Dumindu Buddhika

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How Immutable Data Structures (E.g. Immutable.js) are Optimized

Recently I have been learning some Functional Programming using JavaScript. I started to really like Functional Programming due to the elegance of functionally written code.

Immutability is one of the building blocks of Functional Programming. Here are some of the advantages of using immutable objects.

  • Immutable objects are simpler to construct, test, and use
  • Truly immutable objects are always thread-safe
  • They help to avoid temporal coupling
  • Their usage is side-effect free

If you want to learn more about why you should use immutable objects, this is a nice article to read.

But the first question that comes to the mind when talking about immutability is the performance. For an example, say that we have an array of integers. We need to change one of the integers in the array. Now if we want to stay immutable, instead of changing the array in place, we need to keep the original array intact and return a new array with the changed integer. For this we need to create a new array and copy over the old elements. This is much more expensive than changing the array in place.

In this article I am going to talk about a method that is used to optimize immutable data structures, called “Structural Sharing”. To begin let’s learn what a persistent data structure is.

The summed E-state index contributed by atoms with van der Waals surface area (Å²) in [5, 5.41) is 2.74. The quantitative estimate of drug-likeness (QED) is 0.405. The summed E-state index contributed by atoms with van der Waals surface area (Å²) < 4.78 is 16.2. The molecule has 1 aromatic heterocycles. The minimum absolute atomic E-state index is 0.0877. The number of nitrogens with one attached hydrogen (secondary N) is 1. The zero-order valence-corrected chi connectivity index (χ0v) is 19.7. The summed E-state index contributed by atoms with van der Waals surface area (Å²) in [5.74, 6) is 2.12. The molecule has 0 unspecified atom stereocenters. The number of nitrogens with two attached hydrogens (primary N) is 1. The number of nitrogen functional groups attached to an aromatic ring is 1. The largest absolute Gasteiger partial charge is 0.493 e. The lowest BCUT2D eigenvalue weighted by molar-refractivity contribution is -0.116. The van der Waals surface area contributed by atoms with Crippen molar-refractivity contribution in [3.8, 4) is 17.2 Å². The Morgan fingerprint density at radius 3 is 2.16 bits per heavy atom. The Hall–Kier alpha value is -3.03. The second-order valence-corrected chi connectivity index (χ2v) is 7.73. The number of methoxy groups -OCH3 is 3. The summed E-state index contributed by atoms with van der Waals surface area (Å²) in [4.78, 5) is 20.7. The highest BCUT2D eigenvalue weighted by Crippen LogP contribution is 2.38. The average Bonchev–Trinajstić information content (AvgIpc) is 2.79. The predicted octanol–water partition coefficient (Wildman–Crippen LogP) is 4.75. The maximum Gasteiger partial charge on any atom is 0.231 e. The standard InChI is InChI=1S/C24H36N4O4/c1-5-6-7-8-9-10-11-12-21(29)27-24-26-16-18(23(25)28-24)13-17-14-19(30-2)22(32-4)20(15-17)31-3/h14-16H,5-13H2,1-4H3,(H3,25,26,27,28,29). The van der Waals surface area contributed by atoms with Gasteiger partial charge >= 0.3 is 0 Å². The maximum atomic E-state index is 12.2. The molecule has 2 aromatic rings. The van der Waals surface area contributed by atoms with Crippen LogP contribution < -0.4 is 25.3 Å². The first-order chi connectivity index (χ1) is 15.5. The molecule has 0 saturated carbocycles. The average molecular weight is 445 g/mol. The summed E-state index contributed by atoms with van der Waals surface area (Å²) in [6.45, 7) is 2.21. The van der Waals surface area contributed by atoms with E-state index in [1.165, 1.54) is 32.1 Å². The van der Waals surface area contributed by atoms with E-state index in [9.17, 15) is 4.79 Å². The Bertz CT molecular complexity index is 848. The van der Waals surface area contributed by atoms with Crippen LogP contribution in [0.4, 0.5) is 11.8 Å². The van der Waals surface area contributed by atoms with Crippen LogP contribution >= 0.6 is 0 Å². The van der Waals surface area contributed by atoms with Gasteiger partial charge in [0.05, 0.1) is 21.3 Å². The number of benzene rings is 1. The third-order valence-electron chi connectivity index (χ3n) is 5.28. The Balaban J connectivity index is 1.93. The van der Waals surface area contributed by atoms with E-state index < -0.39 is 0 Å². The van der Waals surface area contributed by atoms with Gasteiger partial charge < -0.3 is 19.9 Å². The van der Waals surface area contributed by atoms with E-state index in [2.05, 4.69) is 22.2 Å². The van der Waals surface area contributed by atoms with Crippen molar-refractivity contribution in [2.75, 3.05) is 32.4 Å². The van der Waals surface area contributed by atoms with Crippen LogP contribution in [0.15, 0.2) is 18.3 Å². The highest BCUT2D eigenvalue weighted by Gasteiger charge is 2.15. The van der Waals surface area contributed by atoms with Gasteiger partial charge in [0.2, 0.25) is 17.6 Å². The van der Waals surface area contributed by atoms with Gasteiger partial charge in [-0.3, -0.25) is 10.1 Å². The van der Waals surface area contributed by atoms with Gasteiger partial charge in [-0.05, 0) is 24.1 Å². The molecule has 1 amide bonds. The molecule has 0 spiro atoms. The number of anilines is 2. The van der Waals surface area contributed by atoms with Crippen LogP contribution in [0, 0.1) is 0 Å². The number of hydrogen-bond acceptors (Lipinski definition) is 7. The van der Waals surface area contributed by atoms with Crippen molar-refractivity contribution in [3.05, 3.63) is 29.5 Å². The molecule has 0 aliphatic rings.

Persistent data structures

This is how Wikipedia introduces a persistent data structure,

In computing, a persistent data structure is a data structure that always preserves the previous version of itself when it is modified. Such data structures are effectively immutable, as their operations do not (visibly) update the structure in-place, but instead always yield a new updated structure.

Persistent data structures are commonly used in Functional Programming as this enforces immutability. Almost all functional programming languages has implementations of persistent data structures. Immutable.js is a JavaScript library that implements persistent data structures.

These implementations are optimized a lot to improve performance. Structural sharing is one of the techniques used for optimization.

Tries

First, if you are not familiar with Trie data structure, we need to first understand what is a Trie. Trie is a special kind of a tree data structure. Take a look at the following image from Wikipedia.

wikipedia

This is different from a binary tree since no nodes specifically stores the key associated with that node. The node’s position in the tree defines the key it’s associated with. All nodes under a certain node have a common prefix. Values tend to be only associated with leaves (and some inner nodes if they have a significance). Tries are commonly used to store dictionaries. As we can see from this example we can easily validate words and obtain suggestions for partial words. Please refer here to understand Tries in detail.

Using a Trie to represent an array